What do you do?
Fine art appraiser and consultant.
What could you imagine doing if you didn’t do what you do?
A wildlife sound recordist. There a few things I love more than the sounds of the natural world.
Why do you go to galleries?
To appreciate art in context, and connect with different perspectives. I am also interested in the gallery space itself, how it organises the viewer and the way the artworks interact with one another.
What was the first artwork that made an impact on you?
Colin McCahon’s Practical religion: the resurrection of Lazarus showing Mount Martha (1969). Growing up in rural North Canterbury as part of a farming family, I had little exposure to art and culture. We lived 10 km from our nearest neighbour, surrounded by vast, empty landscapes. For a time, Practical religion was on view at Te Papa Tongarewa, and I revisited it on several occasions when I lived in Wellington. I had also recently read Francis Pound’s book The Invention of New Zealand: Art & National Identity, 1930-1970, which had a massive impact on me. His writings sparked an interest in the ways identity can be tied to a landscape, both real and imagined, internal and external. These are ideas that I wrestled with growing up and struggled to articulate, and there was a painting that tackled these themes head-on.
If you could own any work of art, what would it be?
That’s a tough one. Perhaps Brancusi’s Sleeping Muse (1910), Noguchi’s Sun at Noon (1969), or Picasso’s Bust of a Woman (Marie-Thérèse) (1931).
Is there one work of art in your collection that you return to time and again?
A small group of pocket charms by Kate Newby, which was a gift from the artist. Lauren and I lived in New York for a short time, and I have fond memories of visiting Kate at her Brooklyn studio. I brought the charms home in my pocket, as instructed.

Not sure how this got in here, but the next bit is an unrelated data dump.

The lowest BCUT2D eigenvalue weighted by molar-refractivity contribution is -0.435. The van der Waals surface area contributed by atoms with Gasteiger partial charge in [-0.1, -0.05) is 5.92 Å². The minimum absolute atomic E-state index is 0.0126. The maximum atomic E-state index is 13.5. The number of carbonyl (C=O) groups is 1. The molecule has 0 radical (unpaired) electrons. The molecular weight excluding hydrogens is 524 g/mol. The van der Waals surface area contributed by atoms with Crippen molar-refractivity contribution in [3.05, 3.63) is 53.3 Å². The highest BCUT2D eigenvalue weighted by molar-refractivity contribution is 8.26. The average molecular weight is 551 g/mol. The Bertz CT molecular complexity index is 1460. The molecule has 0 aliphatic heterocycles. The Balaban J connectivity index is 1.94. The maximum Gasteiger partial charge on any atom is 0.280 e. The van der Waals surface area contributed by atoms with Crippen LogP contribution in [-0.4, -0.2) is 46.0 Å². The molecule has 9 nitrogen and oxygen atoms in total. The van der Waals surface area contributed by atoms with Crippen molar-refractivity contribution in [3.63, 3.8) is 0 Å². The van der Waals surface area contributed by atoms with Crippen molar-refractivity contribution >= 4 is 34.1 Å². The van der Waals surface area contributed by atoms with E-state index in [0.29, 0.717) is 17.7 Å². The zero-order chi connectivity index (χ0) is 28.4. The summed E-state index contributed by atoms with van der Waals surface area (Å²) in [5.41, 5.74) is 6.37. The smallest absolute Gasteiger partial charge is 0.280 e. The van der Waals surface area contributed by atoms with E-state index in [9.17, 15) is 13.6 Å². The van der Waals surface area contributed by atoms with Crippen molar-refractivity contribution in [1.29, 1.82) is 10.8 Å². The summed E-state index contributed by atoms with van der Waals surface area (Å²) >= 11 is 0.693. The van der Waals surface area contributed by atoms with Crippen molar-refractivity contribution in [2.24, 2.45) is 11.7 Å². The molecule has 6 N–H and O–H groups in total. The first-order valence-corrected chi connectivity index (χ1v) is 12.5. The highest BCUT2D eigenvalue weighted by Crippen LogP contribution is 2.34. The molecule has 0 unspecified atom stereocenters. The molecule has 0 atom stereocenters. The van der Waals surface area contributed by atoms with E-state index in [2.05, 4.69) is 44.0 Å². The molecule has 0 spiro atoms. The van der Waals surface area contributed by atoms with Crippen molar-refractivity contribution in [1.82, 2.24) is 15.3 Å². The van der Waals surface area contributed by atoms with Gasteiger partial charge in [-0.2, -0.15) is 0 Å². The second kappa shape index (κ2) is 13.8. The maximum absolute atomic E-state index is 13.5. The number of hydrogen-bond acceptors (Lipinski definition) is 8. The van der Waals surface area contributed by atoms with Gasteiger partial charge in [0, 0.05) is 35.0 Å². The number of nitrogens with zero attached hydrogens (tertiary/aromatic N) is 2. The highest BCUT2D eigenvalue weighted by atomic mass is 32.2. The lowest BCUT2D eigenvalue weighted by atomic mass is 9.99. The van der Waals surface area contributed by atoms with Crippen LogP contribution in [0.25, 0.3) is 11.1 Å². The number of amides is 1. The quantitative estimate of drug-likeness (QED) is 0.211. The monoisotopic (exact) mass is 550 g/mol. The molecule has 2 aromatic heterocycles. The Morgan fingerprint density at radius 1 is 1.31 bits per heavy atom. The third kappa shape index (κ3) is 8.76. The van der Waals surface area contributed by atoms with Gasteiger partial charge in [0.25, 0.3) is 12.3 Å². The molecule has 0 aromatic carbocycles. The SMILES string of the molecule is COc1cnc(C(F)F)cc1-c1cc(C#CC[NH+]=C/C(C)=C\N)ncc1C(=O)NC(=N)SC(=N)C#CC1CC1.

Tell us about a recent discovery?
During a recent trip to Japan, we visited Hiroshi Sugimoto’s Enoura Observatory. The architecture and garden design incorporates traditional Japanese building styles and methods and centres around the observation of the winter and summer solstice. Without a doubt, one of the most special places we’ve have had the privilege of visiting.
We have a painting by Emma McIntyre that she describes as a ‘cosmic wind’. I like the idea that artworks can take on an almost mystical quality by travelling through time and space. As life unfolds and circumstances change, these objects evolve and take on new meaning… We’re only custodians, after all.
What do you wish you knew?
A deeper understanding of Tikanga Māori.
What should change?
This notion sounds lofty and comes from a position of privilege, but given the current situation with COVID-19, I believe the idea of things returning to ‘normal’ needs to be reconsidered. I know everyone (me included) is just trying to make it through the day at the moment, but we have a rare opportunity to re-orientate ourselves.
What should remain the same?
I accept that things never remain the same, as much as we may like them to.
Recommend something/s to read/watch/listen to?
The Criterion Channel, Ryuichi Sakamoto: Coda (2017), Ubuweb Film & Video, Issue Project Room archive, NTS Radio, Waking Up app.